I looked over the site briefly. It’s not the most uncharitable place online. Strong opinions. Targets above in the hierarchy and outside the Church. Typical Catholic stuff, good and otherwise.
In the aftermath, some protest erupted there in the commentariat. In part, the whole culture of complaint helps to generate this. People have difficulty separating the incessant opposition to things-they-don’t-like. Conspiracy theories bloom. Bishop Michael Campbell is now a bad guy.
Still not a good thing for the bishop in the sense of getting negative attention. But if he’s getting hammered in the British blogosphere for it, maybe he was on to something for asking Deacon Nick Donnelly to step back.
To be clear, a bishop can ask a deacon to do this. It’s part of being in a hierarchical church. Is a request like this advisable? I don’t have a clear sense of this. Deacon Donnelly has said he would shutter the blog rather than change his approach. Fair enough.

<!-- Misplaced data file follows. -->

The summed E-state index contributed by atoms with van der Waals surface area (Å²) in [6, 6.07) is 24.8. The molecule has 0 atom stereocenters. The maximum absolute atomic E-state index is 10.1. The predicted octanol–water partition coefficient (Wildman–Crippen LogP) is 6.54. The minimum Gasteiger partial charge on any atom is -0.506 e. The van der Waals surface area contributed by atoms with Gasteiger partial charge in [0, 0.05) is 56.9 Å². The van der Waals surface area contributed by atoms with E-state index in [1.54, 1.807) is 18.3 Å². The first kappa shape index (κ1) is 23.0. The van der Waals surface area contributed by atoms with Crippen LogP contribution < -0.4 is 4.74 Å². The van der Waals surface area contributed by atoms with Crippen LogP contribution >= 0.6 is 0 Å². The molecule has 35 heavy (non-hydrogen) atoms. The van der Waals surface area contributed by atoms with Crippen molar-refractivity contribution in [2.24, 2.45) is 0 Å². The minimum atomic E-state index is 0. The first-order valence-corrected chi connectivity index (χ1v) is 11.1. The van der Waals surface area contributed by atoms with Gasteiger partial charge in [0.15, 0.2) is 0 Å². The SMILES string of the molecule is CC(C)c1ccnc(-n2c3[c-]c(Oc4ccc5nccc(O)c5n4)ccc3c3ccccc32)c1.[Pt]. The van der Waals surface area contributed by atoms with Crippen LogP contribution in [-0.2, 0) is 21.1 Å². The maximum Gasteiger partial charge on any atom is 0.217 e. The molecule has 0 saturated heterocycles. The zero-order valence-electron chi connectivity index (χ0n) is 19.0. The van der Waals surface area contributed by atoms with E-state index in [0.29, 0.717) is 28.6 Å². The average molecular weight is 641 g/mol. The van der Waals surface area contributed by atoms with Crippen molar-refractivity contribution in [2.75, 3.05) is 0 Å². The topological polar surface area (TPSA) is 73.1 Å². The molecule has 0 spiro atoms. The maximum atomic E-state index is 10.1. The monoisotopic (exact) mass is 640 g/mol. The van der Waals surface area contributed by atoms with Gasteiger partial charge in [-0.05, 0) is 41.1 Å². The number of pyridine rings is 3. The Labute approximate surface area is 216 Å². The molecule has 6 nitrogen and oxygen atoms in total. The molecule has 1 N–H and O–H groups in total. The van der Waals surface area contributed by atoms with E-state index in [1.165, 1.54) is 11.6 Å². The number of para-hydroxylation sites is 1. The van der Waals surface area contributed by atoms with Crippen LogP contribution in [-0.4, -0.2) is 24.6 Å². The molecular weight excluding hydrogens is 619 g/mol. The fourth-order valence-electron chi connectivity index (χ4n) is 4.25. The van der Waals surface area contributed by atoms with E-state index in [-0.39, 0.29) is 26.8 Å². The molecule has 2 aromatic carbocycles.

A person’s internet presence is a reflection on the individual. I have certainly given offense to people throughout the Church over the past ten years. I have been occasionally asked about my web site, and I have received the rare “official” or “unofficial” communication from my pastor or from a diocesan office about various small things. I have never been asked to step back. I would take such a request seriously if it were communicated by my wife, my pastor, or my spiritual director.
The Ignatian principle involved would be indifference. I have to cultivate that virtue more intently–it’s something of a resolution for me. If this site were hacked and disappeared, I probably would not attempt to recreate it. If I got a strong nudge to step back, most likely I would hand it over permanently to other bloggers. And not look back.
About the issue of the clerics, what do you think about this dust-up? How were Bishop Campbell and Deacon Donnelly right and wrong? For you bloggers out there, to whose authority would you submit if you were asked?